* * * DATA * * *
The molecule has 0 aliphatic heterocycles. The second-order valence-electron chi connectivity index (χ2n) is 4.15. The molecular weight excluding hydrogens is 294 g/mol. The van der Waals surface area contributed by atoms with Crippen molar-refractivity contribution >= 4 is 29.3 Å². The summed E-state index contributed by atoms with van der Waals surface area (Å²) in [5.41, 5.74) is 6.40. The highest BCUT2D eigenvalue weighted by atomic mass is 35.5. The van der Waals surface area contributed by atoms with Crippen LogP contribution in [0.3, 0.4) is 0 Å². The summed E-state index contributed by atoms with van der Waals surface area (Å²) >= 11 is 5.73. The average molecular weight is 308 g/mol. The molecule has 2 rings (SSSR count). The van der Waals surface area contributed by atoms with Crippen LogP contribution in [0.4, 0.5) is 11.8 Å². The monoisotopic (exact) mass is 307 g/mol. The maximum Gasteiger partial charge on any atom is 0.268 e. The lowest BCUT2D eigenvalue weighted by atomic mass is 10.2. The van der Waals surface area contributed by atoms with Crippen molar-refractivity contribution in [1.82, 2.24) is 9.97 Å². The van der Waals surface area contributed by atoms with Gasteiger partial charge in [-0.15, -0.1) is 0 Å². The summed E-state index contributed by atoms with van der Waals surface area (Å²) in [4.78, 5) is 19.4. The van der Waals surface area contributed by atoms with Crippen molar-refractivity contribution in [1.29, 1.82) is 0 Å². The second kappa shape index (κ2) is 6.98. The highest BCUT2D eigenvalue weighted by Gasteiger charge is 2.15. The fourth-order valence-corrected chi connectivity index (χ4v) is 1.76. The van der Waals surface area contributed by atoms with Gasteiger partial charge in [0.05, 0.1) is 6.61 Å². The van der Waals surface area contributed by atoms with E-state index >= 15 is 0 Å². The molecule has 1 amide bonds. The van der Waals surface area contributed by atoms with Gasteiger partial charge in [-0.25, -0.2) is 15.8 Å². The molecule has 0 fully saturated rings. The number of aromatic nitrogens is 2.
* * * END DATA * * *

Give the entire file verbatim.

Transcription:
The molecule has 0 aliphatic heterocycles. The second-order valence-electron chi connectivity index (χ2n) is 4.15. The molecular weight excluding hydrogens is 294 g/mol. The van der Waals surface area contributed by atoms with Crippen molar-refractivity contribution >= 4 is 29.3 Å². The summed E-state index contributed by atoms with van der Waals surface area (Å²) in [5.41, 5.74) is 6.40. The highest BCUT2D eigenvalue weighted by atomic mass is 35.5. The van der Waals surface area contributed by atoms with Crippen LogP contribution in [0.3, 0.4) is 0 Å². The summed E-state index contributed by atoms with van der Waals surface area (Å²) >= 11 is 5.73. The average molecular weight is 308 g/mol. The molecule has 2 rings (SSSR count). The van der Waals surface area contributed by atoms with Crippen LogP contribution in [0.4, 0.5) is 11.8 Å². The monoisotopic (exact) mass is 307 g/mol. The maximum Gasteiger partial charge on any atom is 0.268 e. The lowest BCUT2D eigenvalue weighted by atomic mass is 10.2. The van der Waals surface area contributed by atoms with Crippen molar-refractivity contribution in [1.82, 2.24) is 9.97 Å². The van der Waals surface area contributed by atoms with Gasteiger partial charge in [-0.15, -0.1) is 0 Å². The summed E-state index contributed by atoms with van der Waals surface area (Å²) in [4.78, 5) is 19.4. The van der Waals surface area contributed by atoms with Crippen molar-refractivity contribution in [1.29, 1.82) is 0 Å². The second kappa shape index (κ2) is 6.98. The highest BCUT2D eigenvalue weighted by Gasteiger charge is 2.15. The fourth-order valence-corrected chi connectivity index (χ4v) is 1.76. The van der Waals surface area contributed by atoms with Gasteiger partial charge in [0.05, 0.1) is 6.61 Å². The van der Waals surface area contributed by atoms with E-state index >= 15 is 0 Å². The molecule has 1 amide bonds. The van der Waals surface area contributed by atoms with Gasteiger partial charge in [-0.25, -0.2) is 15.8 Å². The molecule has 0 fully saturated rings. The number of aromatic nitrogens is 2.